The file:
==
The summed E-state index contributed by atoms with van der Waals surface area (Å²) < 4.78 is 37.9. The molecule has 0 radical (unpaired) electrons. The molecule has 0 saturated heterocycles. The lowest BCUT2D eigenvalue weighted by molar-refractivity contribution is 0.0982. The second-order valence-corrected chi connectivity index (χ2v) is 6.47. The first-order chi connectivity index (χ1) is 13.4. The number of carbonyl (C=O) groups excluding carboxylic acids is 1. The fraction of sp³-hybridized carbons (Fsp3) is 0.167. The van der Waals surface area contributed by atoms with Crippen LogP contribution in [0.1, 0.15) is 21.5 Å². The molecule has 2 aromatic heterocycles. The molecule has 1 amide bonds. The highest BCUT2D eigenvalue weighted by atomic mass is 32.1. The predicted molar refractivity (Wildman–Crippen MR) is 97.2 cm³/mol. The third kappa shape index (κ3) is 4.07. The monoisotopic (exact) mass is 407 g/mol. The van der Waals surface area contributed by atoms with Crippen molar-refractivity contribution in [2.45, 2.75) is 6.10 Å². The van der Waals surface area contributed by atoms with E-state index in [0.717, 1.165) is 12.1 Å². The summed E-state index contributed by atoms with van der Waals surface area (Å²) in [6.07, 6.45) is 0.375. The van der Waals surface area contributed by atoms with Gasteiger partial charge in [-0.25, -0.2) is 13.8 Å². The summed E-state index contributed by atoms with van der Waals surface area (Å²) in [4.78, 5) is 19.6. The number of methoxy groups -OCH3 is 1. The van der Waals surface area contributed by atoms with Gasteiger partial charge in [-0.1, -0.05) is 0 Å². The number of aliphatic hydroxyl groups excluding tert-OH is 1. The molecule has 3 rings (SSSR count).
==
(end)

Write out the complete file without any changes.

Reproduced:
The summed E-state index contributed by atoms with van der Waals surface area (Å²) < 4.78 is 37.9. The molecule has 0 radical (unpaired) electrons. The molecule has 0 saturated heterocycles. The lowest BCUT2D eigenvalue weighted by molar-refractivity contribution is 0.0982. The second-order valence-corrected chi connectivity index (χ2v) is 6.47. The first-order chi connectivity index (χ1) is 13.4. The number of carbonyl (C=O) groups excluding carboxylic acids is 1. The fraction of sp³-hybridized carbons (Fsp3) is 0.167. The van der Waals surface area contributed by atoms with Crippen LogP contribution in [0.1, 0.15) is 21.5 Å². The molecule has 2 aromatic heterocycles. The molecule has 1 amide bonds. The highest BCUT2D eigenvalue weighted by atomic mass is 32.1. The predicted molar refractivity (Wildman–Crippen MR) is 97.2 cm³/mol. The third kappa shape index (κ3) is 4.07. The monoisotopic (exact) mass is 407 g/mol. The van der Waals surface area contributed by atoms with Crippen molar-refractivity contribution in [2.45, 2.75) is 6.10 Å². The van der Waals surface area contributed by atoms with E-state index in [0.717, 1.165) is 12.1 Å². The summed E-state index contributed by atoms with van der Waals surface area (Å²) in [6.07, 6.45) is 0.375. The van der Waals surface area contributed by atoms with Gasteiger partial charge in [-0.25, -0.2) is 13.8 Å². The summed E-state index contributed by atoms with van der Waals surface area (Å²) in [4.78, 5) is 19.6. The number of methoxy groups -OCH3 is 1. The van der Waals surface area contributed by atoms with Gasteiger partial charge in [-0.1, -0.05) is 0 Å². The number of aliphatic hydroxyl groups excluding tert-OH is 1. The molecule has 3 rings (SSSR count).